The names of James Joyce and Ezra Pound ring out in the annals of literary modernism, but few recognize the name of Samuel Roth. A brash, business-savvy entrepreneur, Roth made a name--and a profit--for himself as the founding editor and owner of magazines that published selections from foreign writings--especially the risqu� parts--without permission. When he reprinted segments of James Joyce's epochal novel Ulysses, the author took him to court.Without Copyrights tells the story of how the clashes between authors, publishers, and literary "pirates" influenced both American copyright law and literature itself. From its inception in 1790, American copyright law offered no or less-than-perfect protection for works published abroad--to the fury of Charles Dickens, among others, who sometimes received no money from vast sales in the United States. American publishers avoided ruinous competition with each other through "courtesy of the trade," a code of etiquette that gave informal, exclusive rights to the first house to announce plans to issue an uncopyrighted foreign work. The climate of trade courtesy, lawful piracy, and the burdensome rules of American copyright law profoundly affected transatlantic writers in the twentieth century. Drawing on previously unknown legal archives, Robert Spoo recounts efforts by James Joyce, Ezra Pound, Bennett Cerf--the founder of Random House--and others to crush piracy, reform U.S. copyright law, and define the public domain. Featuring a colorful cast of characters made up of frustrated authors, anxious publishers, and willful pirates, Spoo provides an engaging history of the American public domain, a commons shaped by custom as much as by law, and of piracy's complex role in the culture of creativity.
This expanded edition of John Stuart Mill's Utilitarianism includes the text of his 1868 speech to the British House of Commons defending the use of capital punishment in cases of aggravated murder. The speech is significant both because its topic remains timely and because its arguments illustrate the applicability of the principle of utility to questions of large-scale social policy.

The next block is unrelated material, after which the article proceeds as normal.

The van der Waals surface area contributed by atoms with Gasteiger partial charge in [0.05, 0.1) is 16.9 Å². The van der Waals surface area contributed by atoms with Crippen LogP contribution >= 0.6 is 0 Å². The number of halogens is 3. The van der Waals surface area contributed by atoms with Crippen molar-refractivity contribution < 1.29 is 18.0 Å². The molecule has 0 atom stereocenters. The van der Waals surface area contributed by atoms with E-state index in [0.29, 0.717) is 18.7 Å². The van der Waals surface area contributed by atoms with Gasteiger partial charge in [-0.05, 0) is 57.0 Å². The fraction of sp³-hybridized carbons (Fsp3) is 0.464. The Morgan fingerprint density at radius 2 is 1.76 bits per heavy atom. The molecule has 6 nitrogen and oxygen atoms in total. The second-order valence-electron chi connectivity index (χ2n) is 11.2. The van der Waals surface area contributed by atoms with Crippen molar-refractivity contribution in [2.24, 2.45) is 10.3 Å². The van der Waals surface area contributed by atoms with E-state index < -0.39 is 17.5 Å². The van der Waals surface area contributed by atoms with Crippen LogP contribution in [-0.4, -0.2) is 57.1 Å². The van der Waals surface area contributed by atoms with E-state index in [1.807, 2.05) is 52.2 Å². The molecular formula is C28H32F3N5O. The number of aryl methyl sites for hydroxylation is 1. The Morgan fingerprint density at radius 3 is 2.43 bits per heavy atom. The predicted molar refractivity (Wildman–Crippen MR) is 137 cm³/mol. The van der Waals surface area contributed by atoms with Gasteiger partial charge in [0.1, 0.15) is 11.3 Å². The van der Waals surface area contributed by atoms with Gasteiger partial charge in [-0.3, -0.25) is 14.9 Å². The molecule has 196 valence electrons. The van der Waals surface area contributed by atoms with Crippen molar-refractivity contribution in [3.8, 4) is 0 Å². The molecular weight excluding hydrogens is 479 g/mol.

Court TV host Nancy Grace presents her case in this behind-the-scenes look at the high-profile cases everyone is talking about ancy Grace is a name millions of Americans recognize from her regular appearances on Court TV and Larry King Live. Legions of loyal fans tune in for her opinions on today's high-profile cases and her expert commentary on the challenges facing the American judicial system. Now, in Objection , she makes her case for what's wrong with the legal system and what can be done about it.
Discover the process of e-discovery and put good practices in place.
Electronic information involved in a lawsuit requires a completely different process for management and archiving than paper information. With the recent change to Federal Rules of Civil Procedure making all lawsuits subject to e-discovery as soon as they are filed, it is more important than ever to make sure that good e-discovery practices are in place.
e-Discovery For Dummies is an ideal beginner resource for anyone looking to understand the rules and implications of e-discovery policy and procedures. This helpful guide introduces you to all the most important information for incorporating legal, technical, and judicial issues when dealing with the e-discovery process. You'll learn the various risks and best practices for a company that is facing litigation and you'll see how to develop an e-discovery strategy if a company does not already have one in place.
- E-discovery is the process by which electronically stored information sought, located, secured, preserved, searched, filtered, authenticated, and produced with the intent of using it as evidence
- Addresses the rules and process of e-discovery and the implications of not having good e-discovery practices in place
- Explains how to develop an e-discovery strategy if a company does not have one in place
e-Discovery For Dummies will help you discover the process and best practices of managing electronic information for lawsuits.